Mushrooms in Ghana Project: Ghanaian Mushroom Industry Leaders Visit US Shiitake and Oyster Mushroom Farms

Share Article

Bernard Bempah and Godwin Boakye ('bwah-chee) have trained many of the oyster mushroom farmers in Ghana and West Africa. Award-winning Bemcom Youth Enterprises/Association has helped thousands of farmers rise out of poverty through mushrooms and other non-traditional agricultural production. The mushroom farmers depend on oyster mushrooms as their only crop. Founder and director of Bemcom Bernard Bempah will introduce protein-rich shiitake mushrooms as a second crop to increase farmers' economic sustainability and add a new source of protein food to the Ghanaian diet.

Using mushroom production has helped Ghanaian farmers increase their incomes from less than a dollar a day to $2, $5, and more.

After more than a year of phone calls, emails, fund raising, and miracles, Bernard Bempah and Godwin Boakye from Ghana, West Africa, are in the US learning how to grow shiitake mushrooms, through Mushrooms in Ghana Project (http://www.mushroomsinghana.org). The men have taught many of Ghana's 6,000-7,000 mushroom farmers, most of them women, to grow oyster mushrooms on bags of composted sawdust at their NGO non-traditional agricultural training centre, Bemcom Youth Enterprises/Association. (http://www.bemcom.org Bemcom)

Mushroom training is the primary emphasis in a full program of lucrative small-farm entrepreneurial enterprises including beekeeping, snail rearing, and small livestock production. Bemcom has won awards, recognition, and honors, including the Commonwealth Youth Service Award, during its more than 12 years of training Ghanaian farmers.

According to Bemcom Founder and Director Bempah, "Using mushroom production has helped Ghanaian farmers increase their incomes from less than a dollar a day to $2, $5, and more."

The next step is diversify mushroom production with protein-rich shiitake mushrooms.

'This project will change the mushroom industry in Ghana,' Bempah said. 'Adding shiitakes will increase the financial stability of the farmers and increase the nutritional intake of the people who eat the mushrooms.' Shiitakes are the second most-consumed mushroom worldwide. They strengthen the immune system and are used to fight cancer and other conditions.

The trip is sponsored by Mushrooms in Ghana Project, a humanitarian effort of Lost Creek Mushroom Farm, in Perkins, Oklahoma, and The Magical Child Foundation. The Ghanaians received hands-on training in shiitake production at Lost Creek Mushroom Farm and are touring mushroom operations in Oklahoma, Arkansas, Kansas and Missouri. Their trip includes presentations at universities in Oklahoma and Missouri and will end in New York with a presentation to the United Nations Commission on Sustainable Development in May.

The project, brainchild of Douglass and Dr. Sandra Williams of Lost Creek Mushroom Farm, was born as a result of their volunteer assignment with USAID FarmServ Program in 2007 through Opportunities Industrialization Centers, International (OICI).

'We went to help Bemcom reduce contamination and to teach the basics of growing shiitakes on hardwood logs,' Dr. Sandra explained. 'We realized that no amount of talking theory and showing pictures could build the skills and understanding of handling logs, seeing production phases, and talking with experienced growers.'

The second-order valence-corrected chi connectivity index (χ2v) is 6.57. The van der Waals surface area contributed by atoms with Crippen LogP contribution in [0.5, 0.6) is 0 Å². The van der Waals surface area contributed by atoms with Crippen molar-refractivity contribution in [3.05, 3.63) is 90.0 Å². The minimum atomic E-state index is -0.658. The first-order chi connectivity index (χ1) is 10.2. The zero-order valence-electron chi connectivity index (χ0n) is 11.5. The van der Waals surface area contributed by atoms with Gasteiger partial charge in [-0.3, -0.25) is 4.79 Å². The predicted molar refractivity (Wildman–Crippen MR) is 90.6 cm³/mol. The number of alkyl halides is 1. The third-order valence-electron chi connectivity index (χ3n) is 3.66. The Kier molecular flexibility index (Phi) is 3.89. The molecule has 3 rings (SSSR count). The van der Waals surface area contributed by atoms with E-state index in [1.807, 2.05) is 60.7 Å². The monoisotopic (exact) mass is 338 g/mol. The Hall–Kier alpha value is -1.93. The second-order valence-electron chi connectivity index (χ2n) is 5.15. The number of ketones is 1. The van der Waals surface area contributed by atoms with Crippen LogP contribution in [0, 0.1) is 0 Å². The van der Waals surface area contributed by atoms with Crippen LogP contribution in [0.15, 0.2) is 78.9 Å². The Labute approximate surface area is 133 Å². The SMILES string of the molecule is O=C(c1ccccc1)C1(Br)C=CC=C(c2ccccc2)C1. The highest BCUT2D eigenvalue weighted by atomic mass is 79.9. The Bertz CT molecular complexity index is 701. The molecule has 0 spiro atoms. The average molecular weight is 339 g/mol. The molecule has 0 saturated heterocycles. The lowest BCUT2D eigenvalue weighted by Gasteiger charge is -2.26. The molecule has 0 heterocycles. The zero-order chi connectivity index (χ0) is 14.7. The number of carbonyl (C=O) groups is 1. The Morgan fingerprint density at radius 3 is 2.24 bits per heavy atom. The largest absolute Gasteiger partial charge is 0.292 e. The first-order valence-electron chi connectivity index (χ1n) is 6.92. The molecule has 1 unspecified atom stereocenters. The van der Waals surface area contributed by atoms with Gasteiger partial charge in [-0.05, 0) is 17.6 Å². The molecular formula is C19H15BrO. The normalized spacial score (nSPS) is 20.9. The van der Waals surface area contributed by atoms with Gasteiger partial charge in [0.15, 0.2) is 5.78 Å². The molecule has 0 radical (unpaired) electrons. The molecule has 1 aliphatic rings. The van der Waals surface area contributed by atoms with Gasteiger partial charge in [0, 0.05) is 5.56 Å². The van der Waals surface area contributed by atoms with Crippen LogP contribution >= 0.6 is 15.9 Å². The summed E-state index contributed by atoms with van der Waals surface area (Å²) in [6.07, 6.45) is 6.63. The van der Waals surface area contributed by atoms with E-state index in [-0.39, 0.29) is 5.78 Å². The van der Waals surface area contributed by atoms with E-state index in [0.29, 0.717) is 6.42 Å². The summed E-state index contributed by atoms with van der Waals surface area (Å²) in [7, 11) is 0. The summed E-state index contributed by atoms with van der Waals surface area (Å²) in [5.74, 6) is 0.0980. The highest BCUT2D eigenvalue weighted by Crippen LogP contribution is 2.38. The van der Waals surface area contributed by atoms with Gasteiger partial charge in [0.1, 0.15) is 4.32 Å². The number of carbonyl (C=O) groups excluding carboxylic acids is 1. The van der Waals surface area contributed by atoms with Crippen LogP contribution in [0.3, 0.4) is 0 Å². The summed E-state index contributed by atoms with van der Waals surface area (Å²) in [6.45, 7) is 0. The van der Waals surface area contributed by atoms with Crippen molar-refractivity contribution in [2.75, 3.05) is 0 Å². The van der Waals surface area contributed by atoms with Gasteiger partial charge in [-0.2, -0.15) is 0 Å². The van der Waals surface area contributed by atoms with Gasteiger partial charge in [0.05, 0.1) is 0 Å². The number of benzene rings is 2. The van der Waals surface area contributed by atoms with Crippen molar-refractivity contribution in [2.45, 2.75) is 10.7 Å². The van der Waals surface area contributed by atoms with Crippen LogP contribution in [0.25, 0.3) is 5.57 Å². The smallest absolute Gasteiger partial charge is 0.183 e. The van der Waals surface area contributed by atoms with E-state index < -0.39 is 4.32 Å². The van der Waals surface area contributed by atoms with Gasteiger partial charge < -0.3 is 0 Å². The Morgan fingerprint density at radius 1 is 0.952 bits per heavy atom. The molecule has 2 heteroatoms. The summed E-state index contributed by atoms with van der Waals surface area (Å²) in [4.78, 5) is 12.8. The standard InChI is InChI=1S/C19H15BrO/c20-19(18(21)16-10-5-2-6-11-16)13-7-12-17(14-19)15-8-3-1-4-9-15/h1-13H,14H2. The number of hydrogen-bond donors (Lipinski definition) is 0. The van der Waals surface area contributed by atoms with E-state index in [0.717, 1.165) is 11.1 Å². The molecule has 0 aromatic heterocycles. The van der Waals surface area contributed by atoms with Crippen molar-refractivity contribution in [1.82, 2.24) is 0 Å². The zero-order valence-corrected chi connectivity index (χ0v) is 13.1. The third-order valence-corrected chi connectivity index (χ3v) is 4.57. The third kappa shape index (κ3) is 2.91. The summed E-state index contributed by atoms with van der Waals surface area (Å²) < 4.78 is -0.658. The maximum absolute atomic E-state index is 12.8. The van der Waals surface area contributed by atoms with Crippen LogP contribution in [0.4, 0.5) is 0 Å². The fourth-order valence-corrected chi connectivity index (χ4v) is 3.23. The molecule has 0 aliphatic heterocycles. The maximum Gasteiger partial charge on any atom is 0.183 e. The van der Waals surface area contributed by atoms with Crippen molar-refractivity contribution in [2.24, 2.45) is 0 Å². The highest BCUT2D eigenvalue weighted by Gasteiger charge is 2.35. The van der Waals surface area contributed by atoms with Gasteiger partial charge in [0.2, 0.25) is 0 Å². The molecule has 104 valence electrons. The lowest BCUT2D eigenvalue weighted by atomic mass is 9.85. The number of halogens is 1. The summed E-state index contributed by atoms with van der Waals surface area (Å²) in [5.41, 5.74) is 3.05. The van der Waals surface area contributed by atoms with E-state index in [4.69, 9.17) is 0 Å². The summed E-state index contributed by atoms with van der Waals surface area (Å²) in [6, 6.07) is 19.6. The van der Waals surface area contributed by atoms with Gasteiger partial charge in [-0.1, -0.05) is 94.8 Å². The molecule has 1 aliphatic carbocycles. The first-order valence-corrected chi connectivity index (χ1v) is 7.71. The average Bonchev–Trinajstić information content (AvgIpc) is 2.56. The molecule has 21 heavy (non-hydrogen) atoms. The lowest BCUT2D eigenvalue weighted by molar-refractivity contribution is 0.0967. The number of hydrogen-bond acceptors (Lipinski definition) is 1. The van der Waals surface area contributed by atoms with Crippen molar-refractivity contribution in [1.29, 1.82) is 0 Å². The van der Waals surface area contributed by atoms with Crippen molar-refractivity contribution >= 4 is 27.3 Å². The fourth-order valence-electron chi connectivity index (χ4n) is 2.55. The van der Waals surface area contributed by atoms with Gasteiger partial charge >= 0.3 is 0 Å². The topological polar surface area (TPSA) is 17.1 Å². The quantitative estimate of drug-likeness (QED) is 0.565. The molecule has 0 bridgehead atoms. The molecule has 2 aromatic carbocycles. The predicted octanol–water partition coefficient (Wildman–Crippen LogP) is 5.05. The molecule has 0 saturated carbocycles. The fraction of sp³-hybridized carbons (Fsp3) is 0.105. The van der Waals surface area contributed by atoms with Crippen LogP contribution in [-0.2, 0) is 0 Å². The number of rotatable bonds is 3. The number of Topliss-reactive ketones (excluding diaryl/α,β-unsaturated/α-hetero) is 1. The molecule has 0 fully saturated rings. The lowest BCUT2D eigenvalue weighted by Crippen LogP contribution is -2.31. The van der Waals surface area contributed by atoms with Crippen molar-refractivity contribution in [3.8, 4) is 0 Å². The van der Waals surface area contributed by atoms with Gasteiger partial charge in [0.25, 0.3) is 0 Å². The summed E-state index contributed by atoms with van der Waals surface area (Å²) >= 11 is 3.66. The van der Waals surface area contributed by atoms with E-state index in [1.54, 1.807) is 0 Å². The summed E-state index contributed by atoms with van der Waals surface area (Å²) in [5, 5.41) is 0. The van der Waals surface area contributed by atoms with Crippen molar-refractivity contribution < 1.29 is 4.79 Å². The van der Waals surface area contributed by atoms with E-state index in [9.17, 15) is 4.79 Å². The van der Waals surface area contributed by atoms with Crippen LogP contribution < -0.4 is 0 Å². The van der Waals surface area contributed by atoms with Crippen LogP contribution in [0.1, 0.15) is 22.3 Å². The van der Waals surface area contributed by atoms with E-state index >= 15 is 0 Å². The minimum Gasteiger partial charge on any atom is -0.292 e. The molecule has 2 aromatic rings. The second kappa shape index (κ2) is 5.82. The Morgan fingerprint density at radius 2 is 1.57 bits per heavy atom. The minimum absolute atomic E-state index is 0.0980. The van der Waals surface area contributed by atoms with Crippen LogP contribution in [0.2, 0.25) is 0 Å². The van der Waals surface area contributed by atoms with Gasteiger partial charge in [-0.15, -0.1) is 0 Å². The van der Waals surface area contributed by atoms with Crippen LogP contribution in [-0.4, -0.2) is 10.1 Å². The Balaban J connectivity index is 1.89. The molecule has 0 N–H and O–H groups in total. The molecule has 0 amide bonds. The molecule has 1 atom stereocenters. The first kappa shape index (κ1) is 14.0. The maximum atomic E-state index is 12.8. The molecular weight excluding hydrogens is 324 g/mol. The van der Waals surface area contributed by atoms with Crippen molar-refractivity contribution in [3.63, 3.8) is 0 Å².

'Getting Bernard and Godwin here was the first part of this project,' Dr. Sandra said. 'The second part is to provide laboratory equipment so that Bemcom can produce its own spawn (mushroom seed) for oyster and shiitake mushrooms.'

Currently there is one registered source of spawn in Ghana, the Food Research Institute in Accra. 'Mushroom farmers are meeting about 10% of the demand,' Bempah said. 'If Bemcom provides an additional source of spawn, the mushroom industry can expand toward meeting consumer and restaurant needs.'

Bempah, who trained in spawn production in Seoule, South Korea, will receive additional training at North Carolina Agricultural and Technical State University under Dr. Omon S. Isikhuemhen (Dr. Omon), Asst. Professor of Mushroom Biology and Biotechnology.

With visits to ten different mushroom operations, Bempah and Boakye have seen a variety of production methods, tools, and equipment. 'The people we have met in the US have been God's blessing. They have been very generous in sharing their knowledge and their hospitality,' Boakye said.

'On this trip so far,' Bempah added, 'our experiences have increased our passion for mushrooms and the interest we have in promoting mushrooms in Ghana.'

Mushrooms in Ghana Project is seeking funding for equipment or donations of equipment for Bemcom's spawn production and training facilities. Contributions to the Magical Child Foundation for Mushrooms in Ghana Project are tax deductible. Contributions can be made online at http://www.mushroomsinghana.org, by calling 800-792-0053, or by mail to Mushrooms in Ghana Project, PO Box 520, Perkins, OK 74059. For more information, phone 405-612-6814 or email mushroomsinghana(at)yahoo.com. Details of their trip will be included in the blog on the Mushrooms in Ghana website.

###

Share article on social media or email:

View article via:

Pdf Print